Probate is the process by which your assets are distributed to your heirs after your death. Only assets in your own name, with no joint owners or named beneficiaries, pass through probate. Joint and pay on death bank and brokerage accounts pass directly to the joint owner or the named beneficiary by operation of law at your death. The same is true for life insurance policies with named beneficiaries and real estate owned jointly with another with rights of survivorship. A recent change in the law now allows you to name a beneficiary on real estate owned in your name alone through a revocable, transfer on death deed.
Using living trusts to avoid probate
For several years now people have been utilizing revocable living trusts to avoid probate. Basically, all of the assets currently in your name, including bank, brokerage, and retirement accounts, real estate, vehicles, jewelry, and household furnishings are placed in a trust. At your death, the successor trustee distributes the assets to the beneficiaries named in the trust without Court intervention or the probate process, just as if all of your assets were in a single pay on death account. While a revocable living trust is more costly than a Will, cost of administration of your assets after death is substantially less because of the avoidance of the Court probate process.
Revocable living trusts are not the best solution for everyone. In many instances, a simple Will, along with traditional pay on death instruments described above, will achieve the same result at a reduced cost.
Healthcare directives and powers of attorney
Of course, don’t forget the need for advance care directives during life, such as General Durable Financial Power of Attorney, General Durable Heath Care Power of Attorney, and a Living Will.
A General Durable Power of Attorney allows another to handle all of your financial affairs. It can take effect immediately or at the time that you are declared incompetent or unable to handle your financial affairs by your doctor. This can avoid the need for costly and embarrassing Court proceedings to establish a guardianship.
A General Durable Health Care Power of Attorney appoints and empowers another to make health care decisions on your behalf should you be unconscious or incompetent to do so. Again, this can avoid the need for costly and embarrassing Court proceedings to establish a guardianship.
Finally, a Living Will advises your health care professionals that should your condition become terminal and incurable, you do not want extraordinary life sustaining machines and measures. This prevents prolonged suffering and rapid exhaustion of assets intended for your loved ones.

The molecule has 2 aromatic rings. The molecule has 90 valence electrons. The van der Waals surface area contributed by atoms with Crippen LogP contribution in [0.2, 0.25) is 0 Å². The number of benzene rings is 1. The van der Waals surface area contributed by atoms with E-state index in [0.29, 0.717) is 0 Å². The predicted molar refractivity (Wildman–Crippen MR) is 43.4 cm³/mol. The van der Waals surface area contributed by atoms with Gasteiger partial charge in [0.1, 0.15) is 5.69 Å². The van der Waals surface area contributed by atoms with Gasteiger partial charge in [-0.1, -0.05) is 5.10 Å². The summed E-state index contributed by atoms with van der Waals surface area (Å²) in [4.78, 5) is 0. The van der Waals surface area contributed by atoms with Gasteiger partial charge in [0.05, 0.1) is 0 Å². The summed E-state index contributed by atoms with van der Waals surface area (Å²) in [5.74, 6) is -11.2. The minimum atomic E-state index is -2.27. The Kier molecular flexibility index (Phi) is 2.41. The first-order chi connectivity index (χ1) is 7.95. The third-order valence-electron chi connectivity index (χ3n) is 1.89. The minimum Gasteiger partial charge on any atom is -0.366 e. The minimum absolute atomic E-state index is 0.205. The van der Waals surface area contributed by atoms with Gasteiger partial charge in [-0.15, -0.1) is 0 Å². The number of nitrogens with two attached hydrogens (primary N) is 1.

Nursing home care and Medicaid planning
Assets can also be quickly depleted in an extended nursing home stay. Should you or a loved one face a permanent nursing home stay, it is important to contact us immediately. Jon Haggerty’s practice focuses on Medicaid planning. He can instruct you about how to exempt assets to the well spouse when the ill spouse goes to the nursing home. Without legal assistance, the well spouse can be left penniless paying for the ill spouse’s nursing home care. Once the ill spouse passes and the well spouse later needs nursing home care, it is again important to seek legal assistance to legally transfer a portion of the assets to the children so a lifetime of earnings are not spent on nursing home care.
In some instances, long term care insurance is a better option and we work with professional certified financial planners that can assist with such a purchase as part of an estate plan.
Estate planning is not only for the elderly. Young couples should have Wills naming guardians and trustees for their children in the event of catastrophe.
How we help clients protect their future
At HAGGERTY & HAGGERTY, we know the ins and outs of estate and Medicaid planning, probate and trust administration, and how to navigate through these legal issues quickly and cost efficiently. Please call us for a free initial telephone consultation to discuss how we can help. Please also see our related posts on the probate process and Will and trust administration.